Ask Wendy

Jewish World Review / Oct. 24, 2000 / 25 Tishrei, 5761

Let him enlist?, 'My son the actor'? Eating with the 'help'

By Wendy Belzberg -- My son is a junior at Bar-Ilan University. For the past several weeks he has been calling daily to tell me he wants to enlist in the Israeli army. As the situation in Jerusalem worsens many of his friends have been have been called up to fight. Should I fly to Israel and bring him home?

The correct answer to your question is: No, you should not fly to Israel and force your son to come home. The real answer, however, is that if it were my child who wanted to enlist, I don't know what I would do.

You know that if you let your son enlist, you could lose him. You also know that, even if you prohibit him from enlisting, while you would have the immeasurable comfort of knowing he is alive, you could still lose him. Your son is 20 years old, not 12. Legally he can do whatever he wants. Avoid the daily phone calls, fights and anger, and write him a letter saying what you need to say. And before you have finished writing that letter, grant him permission to do what he needs to do. The fact that you can even present a case is a luxury the mothers of Israeli soldiers do not have. For Israeli mothers and sons there is neither any such dialogue nor any such dilemma.

* * *

I've accepted the fact that my son doesn't want to be a doctor or a lawyer, but an actor? How hard can I come down on him about choosing a different career path?

What would have happened if Issur Danielovitch or Bernard Schwartz's mothers had pressured their children to pursue different career paths? Where would we be without Kirk Douglas or Tony Curtis? You do not want to be the one responsible (if only in his mind) for robbing your son of his dreams.

On the other hand, I've met fifty year-old struggling actors without a credit to their name. Can your son claim to have made any progress: has he gotten an agent, extra work, a walk-on part, a guest shot? I assume that if he were a series regular this would not even be an issue for you. Talk to your son about considering a deadline by which he will either have broken through, or will be willing to move on. If you are in the business of subsidizing your son, you are entitled to set a deadline for when your financial aid expires; you cannot tell your son to change careers, but you can decide not to support the one he has chosen.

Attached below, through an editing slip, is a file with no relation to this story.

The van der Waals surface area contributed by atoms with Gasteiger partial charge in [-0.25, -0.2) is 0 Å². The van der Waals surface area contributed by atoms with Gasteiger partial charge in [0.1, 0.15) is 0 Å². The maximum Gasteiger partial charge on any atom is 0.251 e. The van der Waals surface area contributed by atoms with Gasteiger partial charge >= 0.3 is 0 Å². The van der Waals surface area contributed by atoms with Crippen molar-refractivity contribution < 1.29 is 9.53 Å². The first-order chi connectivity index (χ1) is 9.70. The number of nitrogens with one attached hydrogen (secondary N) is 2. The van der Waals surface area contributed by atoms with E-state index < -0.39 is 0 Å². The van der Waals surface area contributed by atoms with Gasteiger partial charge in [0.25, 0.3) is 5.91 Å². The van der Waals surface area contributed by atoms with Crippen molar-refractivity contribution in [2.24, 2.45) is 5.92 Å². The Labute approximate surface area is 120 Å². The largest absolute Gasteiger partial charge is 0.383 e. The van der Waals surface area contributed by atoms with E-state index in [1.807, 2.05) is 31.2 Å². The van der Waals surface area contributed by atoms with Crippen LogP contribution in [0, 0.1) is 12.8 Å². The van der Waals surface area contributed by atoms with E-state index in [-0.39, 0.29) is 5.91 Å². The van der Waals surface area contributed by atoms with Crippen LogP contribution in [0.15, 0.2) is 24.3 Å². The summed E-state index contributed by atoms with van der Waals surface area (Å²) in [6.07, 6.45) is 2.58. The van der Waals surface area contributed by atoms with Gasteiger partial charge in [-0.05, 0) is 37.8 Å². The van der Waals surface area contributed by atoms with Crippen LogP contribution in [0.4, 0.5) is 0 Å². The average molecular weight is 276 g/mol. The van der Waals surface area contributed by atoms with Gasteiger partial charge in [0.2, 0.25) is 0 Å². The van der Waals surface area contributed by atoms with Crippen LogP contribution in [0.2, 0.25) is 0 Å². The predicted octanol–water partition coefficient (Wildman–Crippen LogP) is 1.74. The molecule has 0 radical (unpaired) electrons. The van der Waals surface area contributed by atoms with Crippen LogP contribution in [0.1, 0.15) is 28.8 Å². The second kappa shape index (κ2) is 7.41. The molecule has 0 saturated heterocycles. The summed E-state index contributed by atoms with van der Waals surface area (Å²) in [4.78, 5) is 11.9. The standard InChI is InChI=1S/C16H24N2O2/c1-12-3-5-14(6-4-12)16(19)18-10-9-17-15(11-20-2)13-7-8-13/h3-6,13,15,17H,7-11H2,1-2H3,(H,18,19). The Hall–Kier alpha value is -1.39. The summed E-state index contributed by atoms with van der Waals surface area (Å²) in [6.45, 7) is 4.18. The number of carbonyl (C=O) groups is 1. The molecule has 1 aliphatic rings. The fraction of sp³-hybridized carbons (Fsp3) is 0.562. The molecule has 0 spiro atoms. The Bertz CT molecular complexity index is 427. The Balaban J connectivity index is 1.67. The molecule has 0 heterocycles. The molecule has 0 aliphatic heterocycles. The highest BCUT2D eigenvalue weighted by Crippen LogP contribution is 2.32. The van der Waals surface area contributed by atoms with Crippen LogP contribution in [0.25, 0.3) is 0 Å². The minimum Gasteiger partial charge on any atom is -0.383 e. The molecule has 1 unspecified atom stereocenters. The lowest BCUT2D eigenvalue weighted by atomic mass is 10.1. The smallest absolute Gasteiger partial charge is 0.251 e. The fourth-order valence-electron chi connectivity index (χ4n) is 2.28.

Good luck. I hope for all of your sakes that you happen to have a successful family business where nepotism is the norm.

* * *

I hired a baby-sitter to help with our two young children at bath and meal times. I prefer to eat dinner alone with my children, but I don't want to hurt the baby-sitter's feelings. Also, I don't want my children to think that "we don't eat with the help." I'm willing to compromise, but my husband is not. When he does make it home in time to eat with the children, he will not sit down if she is at the table. What should I do, and what would I say to the baby-sitter and the children?

For the future, it is always best to outline the job description in the very first interview. There is nothing wrong with saying that you and your husband are both very busy, that you feel as if you never have enough time alone with your children or with each other, and that you prefer to eat your meals as a family. If the baby-sitter doesn't like the terms, she doesn't have to take the job. The same truthful explanation will work for the children. If you invite the baby-sitter to eat with you when your husband is not home, but not when he is, the only conclusion she can draw is that your husband doesn't like her. Honesty and consistency will prevail.

But since you obviously failed to say any of this before you hired your baby-sitter, it's not too late to sit down with her now and say it. And if she doesn't like it, it's not too late for her to quit.

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© 2000, Wendy Belzberg